#Asians4BlackLives at a Seattle protest in support of Black Lives Matter Photo: Jama Abdirahman/The Seattle Globalist

By now, you probably have heard the recent about the murder of George Floyd among the other news of racially charged violence that have swept the nation — have been sweeping the nation for far beyond these past few days.

For those who are may be unaware, George Floyd was a peace activist and community leader. A video has circulated of his murder at the hands of Minneapolis police officers in broad daylight. One of the four officers involved is Tou Thao. He is Asian.

It may not have been his knee on Floyd’s neck, but he stood guard and looked on as his white colleague murdered George Floyd.

Tou Thao is the ultimate embodiment of the Asian model minority myth. It paints the image of Asian Americans as a docile, law-abiding group. If you want to succeed as an “other” — this is how you do it. The Asians did it right. Asian American activists have long called us all to challenge this myth.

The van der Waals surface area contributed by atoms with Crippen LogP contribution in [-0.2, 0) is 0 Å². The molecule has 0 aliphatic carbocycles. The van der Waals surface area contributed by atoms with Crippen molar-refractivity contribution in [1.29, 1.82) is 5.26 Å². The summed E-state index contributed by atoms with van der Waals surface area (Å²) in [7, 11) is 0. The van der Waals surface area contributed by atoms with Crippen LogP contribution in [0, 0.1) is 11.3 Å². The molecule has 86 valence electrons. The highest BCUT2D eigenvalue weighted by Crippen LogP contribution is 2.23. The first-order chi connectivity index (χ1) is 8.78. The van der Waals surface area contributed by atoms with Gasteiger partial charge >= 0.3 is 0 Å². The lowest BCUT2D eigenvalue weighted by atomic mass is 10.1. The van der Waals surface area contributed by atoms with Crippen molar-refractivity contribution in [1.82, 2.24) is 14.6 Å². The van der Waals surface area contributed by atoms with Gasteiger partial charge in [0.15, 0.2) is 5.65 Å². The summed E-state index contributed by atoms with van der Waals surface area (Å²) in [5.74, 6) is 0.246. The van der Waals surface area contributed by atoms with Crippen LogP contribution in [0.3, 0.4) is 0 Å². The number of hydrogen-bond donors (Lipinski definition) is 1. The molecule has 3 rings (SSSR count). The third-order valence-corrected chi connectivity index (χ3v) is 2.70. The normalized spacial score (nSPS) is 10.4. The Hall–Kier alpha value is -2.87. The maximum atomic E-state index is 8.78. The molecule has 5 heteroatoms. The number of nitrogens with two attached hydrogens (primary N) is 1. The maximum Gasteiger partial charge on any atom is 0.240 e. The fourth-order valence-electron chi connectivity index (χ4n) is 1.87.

I am all too familiar with what this hurdle looks like. As an immigrant, I know what has been instilled in our families when we come to America. I know the dangle of the American dream. I know the trade off that we are asked to make. Trade your heritage, trade your culture, trade your voice — and you too, can have the house with the white picket fence.

So our parents raise us to assimilate. We change our names. We make them easier to pronounce. We force the accents out of our voices, We keep our heads down. We work hard. We never rock the boat — least they send us back on the boats we came here on.

But in saying nothing, we are are Tou Thao. Our willingness to conform to the model minority myth, our silence makes us complicit in the oppression of others in this country. We are not equal until we are all equal. We cannot climb to the top by stepping on the bodies of black people.

I urge you — we need to break our silence. And while it may seem a monumental task, we need to educate our friends and our families. We need to speak for those who cannot. We need to stand for those who cannot.

If you are asking the question of where to start, start here: 20+ Allyship Actions for Asians to Show Up for the Black Community Right now.

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